Brown v. Board of Education-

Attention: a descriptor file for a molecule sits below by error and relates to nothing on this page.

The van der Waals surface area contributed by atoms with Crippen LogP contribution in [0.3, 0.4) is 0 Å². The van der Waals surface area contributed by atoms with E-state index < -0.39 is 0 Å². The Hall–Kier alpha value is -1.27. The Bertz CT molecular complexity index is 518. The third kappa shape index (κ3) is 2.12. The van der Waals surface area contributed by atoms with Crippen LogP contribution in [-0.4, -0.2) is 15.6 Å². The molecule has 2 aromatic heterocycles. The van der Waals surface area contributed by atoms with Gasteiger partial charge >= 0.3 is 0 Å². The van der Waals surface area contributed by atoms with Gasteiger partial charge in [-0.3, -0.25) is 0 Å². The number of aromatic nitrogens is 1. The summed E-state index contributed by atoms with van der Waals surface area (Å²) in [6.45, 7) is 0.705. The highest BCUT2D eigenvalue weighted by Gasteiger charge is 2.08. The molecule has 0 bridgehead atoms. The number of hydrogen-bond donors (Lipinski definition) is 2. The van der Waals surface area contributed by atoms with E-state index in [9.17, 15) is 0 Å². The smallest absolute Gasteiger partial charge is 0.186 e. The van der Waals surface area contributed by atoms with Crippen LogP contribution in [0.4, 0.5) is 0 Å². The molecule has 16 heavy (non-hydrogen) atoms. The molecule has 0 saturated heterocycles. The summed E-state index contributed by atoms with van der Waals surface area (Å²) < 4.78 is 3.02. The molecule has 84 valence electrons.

In December 1952, the United States Supreme Court had on its docket cases from Kansas, Delaware, the District of Columbia, South Carolina, and Virginia, all of which challenged the constitutionality of racial segregation in public schools. The Court had consolidated these five cases under one name, Oliver Brown et al. v. the Board of Education of Topeka. Initiated by members of the local NAACP chapter in Topeka, Kansas. Thirteen parents volunteered to participate. In the summer of 1950, they took their children to schools in their neighborhoods and attempted to enroll them for the upcoming school year. All were refused admission. The children were forced to attend one of the four schools in the city for African Americans. For most, this involved traveling some distance from their homes. These parents filed suit against the Topeka Board of Education on behalf of their twenty children. Oliver Brown, a minister, was the first parent listed in the suit, so the case came to be named after him. Case was filed in February 1951. The U.S. District Court ruled against the plaintiffs, but placed in the record its acceptance of the psychological evidence that African American children were adversely affected by segregation. These findings later were quoted by the U.S. Supreme Court in its 1954 opinion.The Brown decision was a landmark decision for the United States Supreme Court because it declared state laws establishing separate public schools for black and white students unconstitutional. The decision overturned the Plessy v. Ferguson decision of 1896 which allowed state-sponsored segregation. The Brown decision was handed down on May 17, 1954, the Court's unanimous (9–0) decision stated that "separate educational facilities are inherently unequal." As a result, de jure racial segregation was ruled a violation of the Equal Protection Clause of the Fourteenth Amendment of the United States Constitution. This ruling paved the way for desegregation and the civil rights movement.